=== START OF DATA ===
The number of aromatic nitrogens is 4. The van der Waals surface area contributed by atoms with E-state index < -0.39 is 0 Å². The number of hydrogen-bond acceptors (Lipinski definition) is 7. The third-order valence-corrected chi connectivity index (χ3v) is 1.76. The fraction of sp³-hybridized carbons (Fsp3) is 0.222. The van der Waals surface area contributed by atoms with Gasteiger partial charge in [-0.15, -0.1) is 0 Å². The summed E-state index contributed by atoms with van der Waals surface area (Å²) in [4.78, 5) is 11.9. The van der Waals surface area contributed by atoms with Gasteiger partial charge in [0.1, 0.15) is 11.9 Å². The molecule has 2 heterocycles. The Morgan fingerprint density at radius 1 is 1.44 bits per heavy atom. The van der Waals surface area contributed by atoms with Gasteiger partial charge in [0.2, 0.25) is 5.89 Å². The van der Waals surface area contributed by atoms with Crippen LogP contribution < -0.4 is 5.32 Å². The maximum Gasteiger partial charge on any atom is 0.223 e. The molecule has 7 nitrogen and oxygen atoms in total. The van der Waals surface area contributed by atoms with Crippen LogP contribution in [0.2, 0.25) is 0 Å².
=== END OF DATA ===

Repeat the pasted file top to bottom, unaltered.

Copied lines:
The number of aromatic nitrogens is 4. The van der Waals surface area contributed by atoms with E-state index < -0.39 is 0 Å². The number of hydrogen-bond acceptors (Lipinski definition) is 7. The third-order valence-corrected chi connectivity index (χ3v) is 1.76. The fraction of sp³-hybridized carbons (Fsp3) is 0.222. The van der Waals surface area contributed by atoms with Gasteiger partial charge in [-0.15, -0.1) is 0 Å². The summed E-state index contributed by atoms with van der Waals surface area (Å²) in [4.78, 5) is 11.9. The van der Waals surface area contributed by atoms with Gasteiger partial charge in [0.1, 0.15) is 11.9 Å². The molecule has 2 heterocycles. The Morgan fingerprint density at radius 1 is 1.44 bits per heavy atom. The van der Waals surface area contributed by atoms with Gasteiger partial charge in [0.2, 0.25) is 5.89 Å². The van der Waals surface area contributed by atoms with Crippen LogP contribution < -0.4 is 5.32 Å². The maximum Gasteiger partial charge on any atom is 0.223 e. The molecule has 7 nitrogen and oxygen atoms in total. The van der Waals surface area contributed by atoms with Crippen LogP contribution in [0.2, 0.25) is 0 Å².